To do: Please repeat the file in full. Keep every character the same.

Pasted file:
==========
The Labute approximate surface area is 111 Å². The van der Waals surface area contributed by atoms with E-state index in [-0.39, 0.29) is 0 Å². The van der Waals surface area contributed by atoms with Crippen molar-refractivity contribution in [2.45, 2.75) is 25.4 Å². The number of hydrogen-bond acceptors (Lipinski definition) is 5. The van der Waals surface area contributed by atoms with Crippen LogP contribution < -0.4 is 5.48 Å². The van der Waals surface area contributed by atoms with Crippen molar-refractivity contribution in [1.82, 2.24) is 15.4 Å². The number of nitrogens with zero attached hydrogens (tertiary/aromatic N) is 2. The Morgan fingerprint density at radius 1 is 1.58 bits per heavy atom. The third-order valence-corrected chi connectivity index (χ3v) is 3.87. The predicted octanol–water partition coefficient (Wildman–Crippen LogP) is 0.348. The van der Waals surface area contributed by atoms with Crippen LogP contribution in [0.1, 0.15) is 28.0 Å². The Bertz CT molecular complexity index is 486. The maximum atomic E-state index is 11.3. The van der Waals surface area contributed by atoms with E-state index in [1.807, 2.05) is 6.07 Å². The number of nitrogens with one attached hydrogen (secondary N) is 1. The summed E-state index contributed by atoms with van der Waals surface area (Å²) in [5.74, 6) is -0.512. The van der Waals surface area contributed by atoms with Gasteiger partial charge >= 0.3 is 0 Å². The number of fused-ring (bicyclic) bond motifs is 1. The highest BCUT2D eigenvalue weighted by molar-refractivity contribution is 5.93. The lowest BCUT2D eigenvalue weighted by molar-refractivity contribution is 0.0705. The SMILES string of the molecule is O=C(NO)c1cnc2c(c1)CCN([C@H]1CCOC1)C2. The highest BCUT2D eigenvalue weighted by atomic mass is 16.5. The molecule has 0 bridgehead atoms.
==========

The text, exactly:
The Labute approximate surface area is 111 Å². The van der Waals surface area contributed by atoms with E-state index in [-0.39, 0.29) is 0 Å². The van der Waals surface area contributed by atoms with Crippen molar-refractivity contribution in [2.45, 2.75) is 25.4 Å². The number of hydrogen-bond acceptors (Lipinski definition) is 5. The van der Waals surface area contributed by atoms with Crippen LogP contribution < -0.4 is 5.48 Å². The van der Waals surface area contributed by atoms with Crippen molar-refractivity contribution in [1.82, 2.24) is 15.4 Å². The number of nitrogens with zero attached hydrogens (tertiary/aromatic N) is 2. The Morgan fingerprint density at radius 1 is 1.58 bits per heavy atom. The third-order valence-corrected chi connectivity index (χ3v) is 3.87. The predicted octanol–water partition coefficient (Wildman–Crippen LogP) is 0.348. The van der Waals surface area contributed by atoms with Crippen LogP contribution in [0.1, 0.15) is 28.0 Å². The Bertz CT molecular complexity index is 486. The maximum atomic E-state index is 11.3. The van der Waals surface area contributed by atoms with E-state index in [1.807, 2.05) is 6.07 Å². The number of nitrogens with one attached hydrogen (secondary N) is 1. The summed E-state index contributed by atoms with van der Waals surface area (Å²) in [5.74, 6) is -0.512. The van der Waals surface area contributed by atoms with Gasteiger partial charge >= 0.3 is 0 Å². The number of fused-ring (bicyclic) bond motifs is 1. The highest BCUT2D eigenvalue weighted by molar-refractivity contribution is 5.93. The lowest BCUT2D eigenvalue weighted by molar-refractivity contribution is 0.0705. The SMILES string of the molecule is O=C(NO)c1cnc2c(c1)CCN([C@H]1CCOC1)C2. The highest BCUT2D eigenvalue weighted by atomic mass is 16.5. The molecule has 0 bridgehead atoms.